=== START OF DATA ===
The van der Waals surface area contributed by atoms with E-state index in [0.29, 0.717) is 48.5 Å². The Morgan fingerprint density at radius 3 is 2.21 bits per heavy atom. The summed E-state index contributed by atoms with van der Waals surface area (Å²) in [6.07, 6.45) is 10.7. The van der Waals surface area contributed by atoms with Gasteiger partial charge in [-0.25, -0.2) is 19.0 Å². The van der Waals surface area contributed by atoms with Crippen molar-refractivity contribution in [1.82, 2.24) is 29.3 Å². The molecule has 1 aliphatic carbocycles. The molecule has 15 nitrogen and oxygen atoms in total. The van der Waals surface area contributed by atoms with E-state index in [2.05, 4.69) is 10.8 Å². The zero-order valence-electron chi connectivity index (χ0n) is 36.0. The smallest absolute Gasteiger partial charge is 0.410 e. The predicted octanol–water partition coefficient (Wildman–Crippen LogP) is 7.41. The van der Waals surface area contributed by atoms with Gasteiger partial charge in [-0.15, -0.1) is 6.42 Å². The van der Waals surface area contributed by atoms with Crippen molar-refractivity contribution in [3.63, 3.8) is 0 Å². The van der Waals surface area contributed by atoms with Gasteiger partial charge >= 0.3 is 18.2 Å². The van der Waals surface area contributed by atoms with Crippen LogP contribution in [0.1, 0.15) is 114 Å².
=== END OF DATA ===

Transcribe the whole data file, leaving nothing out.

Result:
The van der Waals surface area contributed by atoms with E-state index in [0.29, 0.717) is 48.5 Å². The Morgan fingerprint density at radius 3 is 2.21 bits per heavy atom. The summed E-state index contributed by atoms with van der Waals surface area (Å²) in [6.07, 6.45) is 10.7. The van der Waals surface area contributed by atoms with Gasteiger partial charge in [-0.25, -0.2) is 19.0 Å². The van der Waals surface area contributed by atoms with Crippen molar-refractivity contribution in [1.82, 2.24) is 29.3 Å². The molecule has 1 aliphatic carbocycles. The molecule has 15 nitrogen and oxygen atoms in total. The van der Waals surface area contributed by atoms with E-state index in [2.05, 4.69) is 10.8 Å². The zero-order valence-electron chi connectivity index (χ0n) is 36.0. The smallest absolute Gasteiger partial charge is 0.410 e. The predicted octanol–water partition coefficient (Wildman–Crippen LogP) is 7.41. The van der Waals surface area contributed by atoms with Gasteiger partial charge in [-0.15, -0.1) is 6.42 Å². The van der Waals surface area contributed by atoms with Crippen molar-refractivity contribution in [3.63, 3.8) is 0 Å². The van der Waals surface area contributed by atoms with Gasteiger partial charge >= 0.3 is 18.2 Å². The van der Waals surface area contributed by atoms with Crippen LogP contribution in [0.1, 0.15) is 114 Å².